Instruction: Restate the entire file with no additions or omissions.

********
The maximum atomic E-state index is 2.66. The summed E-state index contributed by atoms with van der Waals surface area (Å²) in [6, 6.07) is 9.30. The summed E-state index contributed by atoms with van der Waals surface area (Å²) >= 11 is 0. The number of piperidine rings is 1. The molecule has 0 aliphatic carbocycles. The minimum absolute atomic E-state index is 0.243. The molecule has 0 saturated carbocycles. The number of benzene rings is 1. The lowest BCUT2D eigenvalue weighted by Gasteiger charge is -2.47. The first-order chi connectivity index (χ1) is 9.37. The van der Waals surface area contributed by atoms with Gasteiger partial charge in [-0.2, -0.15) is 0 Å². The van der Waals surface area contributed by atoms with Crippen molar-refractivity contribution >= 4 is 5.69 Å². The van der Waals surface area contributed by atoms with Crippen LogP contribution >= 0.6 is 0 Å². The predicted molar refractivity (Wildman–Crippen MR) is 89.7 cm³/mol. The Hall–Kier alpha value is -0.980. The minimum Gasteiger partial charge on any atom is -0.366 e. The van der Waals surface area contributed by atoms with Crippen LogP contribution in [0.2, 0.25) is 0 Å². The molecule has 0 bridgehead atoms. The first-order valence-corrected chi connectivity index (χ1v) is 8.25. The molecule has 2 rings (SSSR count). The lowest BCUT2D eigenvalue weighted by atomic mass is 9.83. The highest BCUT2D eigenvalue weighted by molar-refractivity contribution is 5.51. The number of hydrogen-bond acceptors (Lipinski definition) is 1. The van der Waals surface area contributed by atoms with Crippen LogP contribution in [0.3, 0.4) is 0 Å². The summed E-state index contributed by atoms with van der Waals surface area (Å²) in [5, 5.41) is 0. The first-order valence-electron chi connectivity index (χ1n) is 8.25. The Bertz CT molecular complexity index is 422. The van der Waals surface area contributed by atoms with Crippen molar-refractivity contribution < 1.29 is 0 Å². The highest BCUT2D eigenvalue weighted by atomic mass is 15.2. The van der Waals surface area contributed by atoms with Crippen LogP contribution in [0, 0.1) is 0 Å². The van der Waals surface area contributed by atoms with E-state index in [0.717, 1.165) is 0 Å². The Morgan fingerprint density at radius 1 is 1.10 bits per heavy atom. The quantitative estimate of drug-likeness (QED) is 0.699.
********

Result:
The maximum atomic E-state index is 2.66. The summed E-state index contributed by atoms with van der Waals surface area (Å²) in [6, 6.07) is 9.30. The summed E-state index contributed by atoms with van der Waals surface area (Å²) >= 11 is 0. The number of piperidine rings is 1. The molecule has 0 aliphatic carbocycles. The minimum absolute atomic E-state index is 0.243. The molecule has 0 saturated carbocycles. The number of benzene rings is 1. The lowest BCUT2D eigenvalue weighted by Gasteiger charge is -2.47. The first-order chi connectivity index (χ1) is 9.37. The van der Waals surface area contributed by atoms with Gasteiger partial charge in [-0.2, -0.15) is 0 Å². The van der Waals surface area contributed by atoms with Crippen molar-refractivity contribution >= 4 is 5.69 Å². The van der Waals surface area contributed by atoms with Crippen LogP contribution >= 0.6 is 0 Å². The predicted molar refractivity (Wildman–Crippen MR) is 89.7 cm³/mol. The Hall–Kier alpha value is -0.980. The minimum Gasteiger partial charge on any atom is -0.366 e. The van der Waals surface area contributed by atoms with Crippen LogP contribution in [0.2, 0.25) is 0 Å². The molecule has 0 bridgehead atoms. The first-order valence-corrected chi connectivity index (χ1v) is 8.25. The molecule has 2 rings (SSSR count). The lowest BCUT2D eigenvalue weighted by atomic mass is 9.83. The highest BCUT2D eigenvalue weighted by molar-refractivity contribution is 5.51. The number of hydrogen-bond acceptors (Lipinski definition) is 1. The van der Waals surface area contributed by atoms with Crippen LogP contribution in [0.3, 0.4) is 0 Å². The summed E-state index contributed by atoms with van der Waals surface area (Å²) in [5, 5.41) is 0. The first-order valence-electron chi connectivity index (χ1n) is 8.25. The Bertz CT molecular complexity index is 422. The van der Waals surface area contributed by atoms with Crippen molar-refractivity contribution < 1.29 is 0 Å². The highest BCUT2D eigenvalue weighted by atomic mass is 15.2. The van der Waals surface area contributed by atoms with Crippen LogP contribution in [0, 0.1) is 0 Å². The van der Waals surface area contributed by atoms with E-state index in [0.717, 1.165) is 0 Å². The Morgan fingerprint density at radius 1 is 1.10 bits per heavy atom. The quantitative estimate of drug-likeness (QED) is 0.699.